France: far-right television star Eric Zemmour shakes up the presidential race | Europe | News and events from across the continent

France: far-right television star Eric Zemmour shakes up the presidential race | Europe | News and events from across the continent

Until a few months ago, the next French presidential election was widely expected as a predictable duel between President Emmanuel Macron and the leader of the far-right National Rally, Marine Le Pen.

That was until Eric Zemmour, a French far-right commentator and television celebrity, burst onto the political scene and sparked a media frenzy with inflammatory views on Islam, immigration and the feminism, which he accuses of the alleged decline of France.

He has yet to declare his candidacy, but the 63-year-old has already upped opinion polls and upended political calculations ahead of the April election.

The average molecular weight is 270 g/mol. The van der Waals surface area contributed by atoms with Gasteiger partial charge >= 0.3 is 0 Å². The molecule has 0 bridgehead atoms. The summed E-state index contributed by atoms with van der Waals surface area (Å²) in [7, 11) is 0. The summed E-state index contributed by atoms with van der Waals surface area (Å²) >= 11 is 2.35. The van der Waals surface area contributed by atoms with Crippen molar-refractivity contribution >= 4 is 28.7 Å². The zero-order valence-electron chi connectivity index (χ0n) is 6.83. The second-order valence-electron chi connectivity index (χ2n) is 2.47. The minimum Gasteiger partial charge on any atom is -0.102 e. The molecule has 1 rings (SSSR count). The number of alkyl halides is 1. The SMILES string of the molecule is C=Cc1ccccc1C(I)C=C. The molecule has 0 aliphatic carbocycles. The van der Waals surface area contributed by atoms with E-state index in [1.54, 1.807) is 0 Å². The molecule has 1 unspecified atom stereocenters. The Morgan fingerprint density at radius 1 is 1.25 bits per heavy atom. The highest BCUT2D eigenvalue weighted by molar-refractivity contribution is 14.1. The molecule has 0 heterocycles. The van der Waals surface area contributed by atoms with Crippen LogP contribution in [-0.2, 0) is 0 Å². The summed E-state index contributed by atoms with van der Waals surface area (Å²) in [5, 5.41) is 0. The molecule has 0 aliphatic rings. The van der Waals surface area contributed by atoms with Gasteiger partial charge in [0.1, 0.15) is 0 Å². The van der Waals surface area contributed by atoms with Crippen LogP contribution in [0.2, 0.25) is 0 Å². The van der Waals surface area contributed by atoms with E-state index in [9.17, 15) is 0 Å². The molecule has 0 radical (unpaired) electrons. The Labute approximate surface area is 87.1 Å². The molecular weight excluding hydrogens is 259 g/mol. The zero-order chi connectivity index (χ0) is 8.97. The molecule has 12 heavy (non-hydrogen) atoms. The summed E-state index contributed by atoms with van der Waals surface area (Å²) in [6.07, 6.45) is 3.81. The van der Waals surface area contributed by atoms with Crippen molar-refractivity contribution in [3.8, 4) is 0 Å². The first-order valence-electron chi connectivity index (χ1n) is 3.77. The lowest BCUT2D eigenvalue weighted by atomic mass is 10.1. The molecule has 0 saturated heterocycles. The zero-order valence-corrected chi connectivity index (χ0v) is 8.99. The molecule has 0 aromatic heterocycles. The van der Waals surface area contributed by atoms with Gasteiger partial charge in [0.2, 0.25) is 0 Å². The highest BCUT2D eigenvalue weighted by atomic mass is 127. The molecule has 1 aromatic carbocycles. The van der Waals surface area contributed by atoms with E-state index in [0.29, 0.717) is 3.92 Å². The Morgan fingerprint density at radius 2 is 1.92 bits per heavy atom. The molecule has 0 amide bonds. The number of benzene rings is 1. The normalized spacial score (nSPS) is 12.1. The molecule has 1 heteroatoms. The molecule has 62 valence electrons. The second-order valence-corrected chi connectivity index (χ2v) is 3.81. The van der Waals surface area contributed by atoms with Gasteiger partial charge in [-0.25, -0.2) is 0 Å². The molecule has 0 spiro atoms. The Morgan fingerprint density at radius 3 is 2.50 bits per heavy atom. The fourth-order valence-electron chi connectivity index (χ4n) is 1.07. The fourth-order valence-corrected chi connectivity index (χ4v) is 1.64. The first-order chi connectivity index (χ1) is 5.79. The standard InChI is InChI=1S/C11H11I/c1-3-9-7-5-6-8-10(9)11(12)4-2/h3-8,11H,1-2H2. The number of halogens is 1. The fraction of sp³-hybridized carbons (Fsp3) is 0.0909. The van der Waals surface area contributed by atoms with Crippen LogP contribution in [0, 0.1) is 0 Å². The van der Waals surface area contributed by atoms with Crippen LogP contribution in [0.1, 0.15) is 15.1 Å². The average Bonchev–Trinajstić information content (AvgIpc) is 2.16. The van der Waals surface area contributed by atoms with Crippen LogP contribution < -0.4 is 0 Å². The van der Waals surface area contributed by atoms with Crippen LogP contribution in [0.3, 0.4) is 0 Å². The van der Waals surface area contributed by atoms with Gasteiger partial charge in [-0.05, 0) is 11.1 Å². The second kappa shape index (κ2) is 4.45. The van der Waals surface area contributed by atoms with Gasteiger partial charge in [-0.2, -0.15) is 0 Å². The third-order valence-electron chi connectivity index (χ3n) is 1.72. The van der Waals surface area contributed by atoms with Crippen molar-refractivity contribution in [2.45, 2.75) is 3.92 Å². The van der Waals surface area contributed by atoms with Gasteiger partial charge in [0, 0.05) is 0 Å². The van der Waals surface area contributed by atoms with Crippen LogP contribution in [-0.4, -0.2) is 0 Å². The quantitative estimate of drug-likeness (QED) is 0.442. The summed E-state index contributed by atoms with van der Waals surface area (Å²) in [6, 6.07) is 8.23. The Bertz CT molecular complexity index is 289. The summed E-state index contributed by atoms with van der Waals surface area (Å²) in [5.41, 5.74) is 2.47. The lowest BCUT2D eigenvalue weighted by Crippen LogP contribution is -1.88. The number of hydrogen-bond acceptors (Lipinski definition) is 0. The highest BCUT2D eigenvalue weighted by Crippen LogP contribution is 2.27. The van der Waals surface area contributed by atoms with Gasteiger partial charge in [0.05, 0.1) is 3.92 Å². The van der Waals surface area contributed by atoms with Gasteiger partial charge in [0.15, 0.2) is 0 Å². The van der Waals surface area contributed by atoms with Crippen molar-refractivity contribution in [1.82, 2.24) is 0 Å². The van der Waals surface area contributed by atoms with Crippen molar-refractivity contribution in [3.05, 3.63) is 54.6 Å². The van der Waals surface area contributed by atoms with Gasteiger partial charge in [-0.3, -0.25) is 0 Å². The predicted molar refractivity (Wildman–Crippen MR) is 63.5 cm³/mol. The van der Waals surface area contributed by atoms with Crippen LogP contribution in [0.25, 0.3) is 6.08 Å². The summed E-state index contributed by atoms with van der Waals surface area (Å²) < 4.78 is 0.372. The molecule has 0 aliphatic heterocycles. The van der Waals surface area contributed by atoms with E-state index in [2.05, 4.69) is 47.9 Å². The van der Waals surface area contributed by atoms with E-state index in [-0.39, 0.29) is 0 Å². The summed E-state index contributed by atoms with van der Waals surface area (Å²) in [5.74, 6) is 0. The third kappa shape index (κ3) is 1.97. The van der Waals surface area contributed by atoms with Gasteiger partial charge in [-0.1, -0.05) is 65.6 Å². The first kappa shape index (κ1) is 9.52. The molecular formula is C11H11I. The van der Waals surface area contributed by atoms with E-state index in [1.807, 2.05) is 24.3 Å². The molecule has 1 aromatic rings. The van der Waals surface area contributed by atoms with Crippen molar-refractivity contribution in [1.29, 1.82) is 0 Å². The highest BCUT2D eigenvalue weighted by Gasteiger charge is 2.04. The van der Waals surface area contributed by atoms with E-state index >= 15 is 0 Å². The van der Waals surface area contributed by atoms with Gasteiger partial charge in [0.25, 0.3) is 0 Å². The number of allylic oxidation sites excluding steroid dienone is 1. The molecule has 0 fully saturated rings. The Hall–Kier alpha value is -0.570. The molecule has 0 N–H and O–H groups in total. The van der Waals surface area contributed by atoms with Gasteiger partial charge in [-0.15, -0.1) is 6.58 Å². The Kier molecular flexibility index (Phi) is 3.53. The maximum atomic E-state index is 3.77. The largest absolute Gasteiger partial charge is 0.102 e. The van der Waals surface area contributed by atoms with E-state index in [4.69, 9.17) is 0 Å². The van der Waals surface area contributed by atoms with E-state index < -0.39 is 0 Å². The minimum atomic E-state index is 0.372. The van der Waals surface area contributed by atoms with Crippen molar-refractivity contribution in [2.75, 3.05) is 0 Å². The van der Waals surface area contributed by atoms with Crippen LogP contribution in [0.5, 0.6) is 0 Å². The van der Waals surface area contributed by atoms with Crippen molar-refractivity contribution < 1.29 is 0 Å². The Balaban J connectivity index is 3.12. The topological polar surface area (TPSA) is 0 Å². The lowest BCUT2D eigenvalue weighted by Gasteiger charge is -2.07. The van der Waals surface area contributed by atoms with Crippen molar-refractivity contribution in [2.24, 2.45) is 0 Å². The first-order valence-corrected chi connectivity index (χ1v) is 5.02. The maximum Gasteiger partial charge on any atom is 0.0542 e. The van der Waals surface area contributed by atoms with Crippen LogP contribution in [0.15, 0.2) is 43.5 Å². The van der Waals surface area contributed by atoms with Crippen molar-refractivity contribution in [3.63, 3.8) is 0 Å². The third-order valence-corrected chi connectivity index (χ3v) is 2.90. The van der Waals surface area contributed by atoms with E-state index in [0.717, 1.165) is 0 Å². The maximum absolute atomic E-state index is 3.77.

A recent poll by the polling institute Ifop showed Zemmour would win 17% of the vote in the first round, overtaking both Le Pen and the center-right candidate – who has yet to be decided – to make it to the second round, although some analysts have warned that the polls should be treated with caution.

“Zemmour creates a rupture in the French presidential race”, declared to DW Philippe Corcuff, political scientist at the Institute of political studies of Lyon. “He appears more respectable and less right-wing than Marine Le Pen, whereas objectively he is actually much more right about her with his racist and xenophobic speech. “

Zemmour has received relentless media coverage, which is why some analysts say it is difficult to assess his true popularity.

“Definition of the agenda”

The paradox is explained by the fact that Zemmour has for years been a well-known figure in the French media and intellectual circles, making him a respectable figure of the traditional right.

Long-time journalist for the conservative French newspaper, Le FigaroZemmour is also a bestselling author and was until recently a prime-time commentator on a Fox news network. He drew huge crowds at campaign-style events across France as he promoted his latest book.

But, he remains known for his polarizing views. He called for a ban on “foreign” first names like Mohammed, he denounced “LGBT propaganda”, he denounced the immigration of African Muslims, and he said that Islam does not share the fundamental values ​​of the France.